December 04, 2012
Credit: Credit: Architect of the Capitol
U.S. weapons industry executives on Monday urged the White House and Congress to end what one CEO called “political theater” and act to avoid looming automatic budget reductions that will cut projected military spending by another 10 percent this year.
Executives from four companies told a news conference that piling an additional $500 billion in spending reductions on top of the $487 billion in cuts already being implemented by the Pentagon would harm their industry and national security. Both sets of cuts would be phased in over a decade.
They called for tax increases and spending cuts as part of a plan that will remove the uncertainty that has already sparked layoffs in their industry, slowed investment and made it harder to recruit top high-tech talent.
The executives conceded that some additional cuts to projected military spending levels were likely in coming years -- even if Congress acts to avert automatic cuts due to start taking effect on Jan. 2 -- given the depth of the fiscal crisis facing the United States.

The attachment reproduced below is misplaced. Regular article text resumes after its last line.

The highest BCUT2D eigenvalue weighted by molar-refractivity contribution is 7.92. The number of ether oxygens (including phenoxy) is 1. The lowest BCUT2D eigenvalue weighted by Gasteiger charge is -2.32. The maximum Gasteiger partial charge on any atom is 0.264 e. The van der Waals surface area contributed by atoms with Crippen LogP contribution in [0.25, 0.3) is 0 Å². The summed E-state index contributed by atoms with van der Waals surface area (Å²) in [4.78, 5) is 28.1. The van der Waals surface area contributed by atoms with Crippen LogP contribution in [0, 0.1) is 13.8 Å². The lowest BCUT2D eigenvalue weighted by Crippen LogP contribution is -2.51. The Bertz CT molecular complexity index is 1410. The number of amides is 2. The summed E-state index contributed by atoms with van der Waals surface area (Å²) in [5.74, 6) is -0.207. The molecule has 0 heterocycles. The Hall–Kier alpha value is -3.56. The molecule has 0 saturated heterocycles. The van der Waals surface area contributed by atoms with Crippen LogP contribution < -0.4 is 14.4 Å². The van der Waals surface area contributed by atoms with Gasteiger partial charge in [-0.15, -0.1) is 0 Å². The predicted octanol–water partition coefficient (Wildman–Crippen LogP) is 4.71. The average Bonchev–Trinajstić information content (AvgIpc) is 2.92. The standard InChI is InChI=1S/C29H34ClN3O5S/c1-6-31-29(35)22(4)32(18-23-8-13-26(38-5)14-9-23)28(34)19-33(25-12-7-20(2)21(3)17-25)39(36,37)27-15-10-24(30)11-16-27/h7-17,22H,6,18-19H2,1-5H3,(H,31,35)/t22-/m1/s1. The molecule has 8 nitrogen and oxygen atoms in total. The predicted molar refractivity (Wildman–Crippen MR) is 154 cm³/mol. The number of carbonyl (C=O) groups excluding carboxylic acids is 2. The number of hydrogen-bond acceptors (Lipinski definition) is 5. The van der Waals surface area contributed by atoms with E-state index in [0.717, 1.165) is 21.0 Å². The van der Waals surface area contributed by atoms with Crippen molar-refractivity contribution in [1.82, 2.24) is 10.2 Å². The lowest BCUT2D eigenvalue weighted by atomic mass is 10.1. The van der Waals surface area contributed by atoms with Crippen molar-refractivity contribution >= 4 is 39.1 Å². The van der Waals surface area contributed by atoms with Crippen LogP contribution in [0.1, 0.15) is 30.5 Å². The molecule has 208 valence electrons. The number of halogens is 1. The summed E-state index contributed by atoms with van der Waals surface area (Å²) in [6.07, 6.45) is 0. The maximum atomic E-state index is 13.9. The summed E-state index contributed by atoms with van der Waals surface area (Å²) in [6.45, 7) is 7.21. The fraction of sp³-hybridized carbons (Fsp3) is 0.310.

Monday’s event, accompanied by a letter to President Barack Obama and Congress, was the latest effort by arms makers to reverse spending cuts triggered by the failure of Congress to find $1.2 trillion in other deficit-reducing measures.
Over the past year, there have been well-publicized rallies at weapons plants around the country. Executives, union members and local lawmakers repeatedly warned that the cuts could lead to nearly 1 million job losses in the defense sector and more than 2 million in the United States overall.
Critics say the arms industry is overdue for a correction after more than a decade of sharp gains and hundreds of billions of dollars of cost overruns on big weapons programs. They say the Pentagon’s annual budget remains at historically high levels, and that other sectors create more jobs.
Heidi Wood, senior aerospace analyst with Morgan Stanley, said investors and companies expected Congress to ultimately avert the fiscal cliff through a temporary extension, but she was cautious since the two sides remained far apart. The Arca defense index closed 1.11 percent lower on Monday.